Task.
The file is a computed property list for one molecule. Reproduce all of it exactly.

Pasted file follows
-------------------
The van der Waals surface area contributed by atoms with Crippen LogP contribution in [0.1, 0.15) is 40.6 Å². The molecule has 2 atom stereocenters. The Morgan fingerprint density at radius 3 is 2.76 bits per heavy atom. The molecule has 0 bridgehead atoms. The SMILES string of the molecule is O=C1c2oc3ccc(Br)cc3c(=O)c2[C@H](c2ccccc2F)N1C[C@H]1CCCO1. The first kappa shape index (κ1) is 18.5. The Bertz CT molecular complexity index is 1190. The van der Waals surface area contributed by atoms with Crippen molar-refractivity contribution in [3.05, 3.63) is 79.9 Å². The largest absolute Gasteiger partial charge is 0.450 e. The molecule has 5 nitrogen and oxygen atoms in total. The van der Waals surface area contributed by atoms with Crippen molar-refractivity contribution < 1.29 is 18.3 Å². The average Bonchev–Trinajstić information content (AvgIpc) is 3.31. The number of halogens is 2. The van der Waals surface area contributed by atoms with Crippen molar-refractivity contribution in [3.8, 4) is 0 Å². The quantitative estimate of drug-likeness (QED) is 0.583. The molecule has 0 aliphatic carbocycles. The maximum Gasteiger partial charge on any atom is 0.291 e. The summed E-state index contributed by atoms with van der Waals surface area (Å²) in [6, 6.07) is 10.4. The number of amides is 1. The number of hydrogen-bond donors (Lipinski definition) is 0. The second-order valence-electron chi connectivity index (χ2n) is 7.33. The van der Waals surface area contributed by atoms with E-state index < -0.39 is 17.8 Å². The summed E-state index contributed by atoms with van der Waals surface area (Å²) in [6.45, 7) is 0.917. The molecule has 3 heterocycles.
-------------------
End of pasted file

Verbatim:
The van der Waals surface area contributed by atoms with Crippen LogP contribution in [0.1, 0.15) is 40.6 Å². The molecule has 2 atom stereocenters. The Morgan fingerprint density at radius 3 is 2.76 bits per heavy atom. The molecule has 0 bridgehead atoms. The SMILES string of the molecule is O=C1c2oc3ccc(Br)cc3c(=O)c2[C@H](c2ccccc2F)N1C[C@H]1CCCO1. The first kappa shape index (κ1) is 18.5. The Bertz CT molecular complexity index is 1190. The van der Waals surface area contributed by atoms with Crippen molar-refractivity contribution in [3.05, 3.63) is 79.9 Å². The largest absolute Gasteiger partial charge is 0.450 e. The molecule has 5 nitrogen and oxygen atoms in total. The van der Waals surface area contributed by atoms with Crippen molar-refractivity contribution < 1.29 is 18.3 Å². The average Bonchev–Trinajstić information content (AvgIpc) is 3.31. The number of halogens is 2. The van der Waals surface area contributed by atoms with Crippen molar-refractivity contribution in [3.8, 4) is 0 Å². The quantitative estimate of drug-likeness (QED) is 0.583. The molecule has 0 aliphatic carbocycles. The maximum Gasteiger partial charge on any atom is 0.291 e. The summed E-state index contributed by atoms with van der Waals surface area (Å²) in [6, 6.07) is 10.4. The number of amides is 1. The number of hydrogen-bond donors (Lipinski definition) is 0. The second-order valence-electron chi connectivity index (χ2n) is 7.33. The van der Waals surface area contributed by atoms with E-state index < -0.39 is 17.8 Å². The summed E-state index contributed by atoms with van der Waals surface area (Å²) in [6.45, 7) is 0.917. The molecule has 3 heterocycles.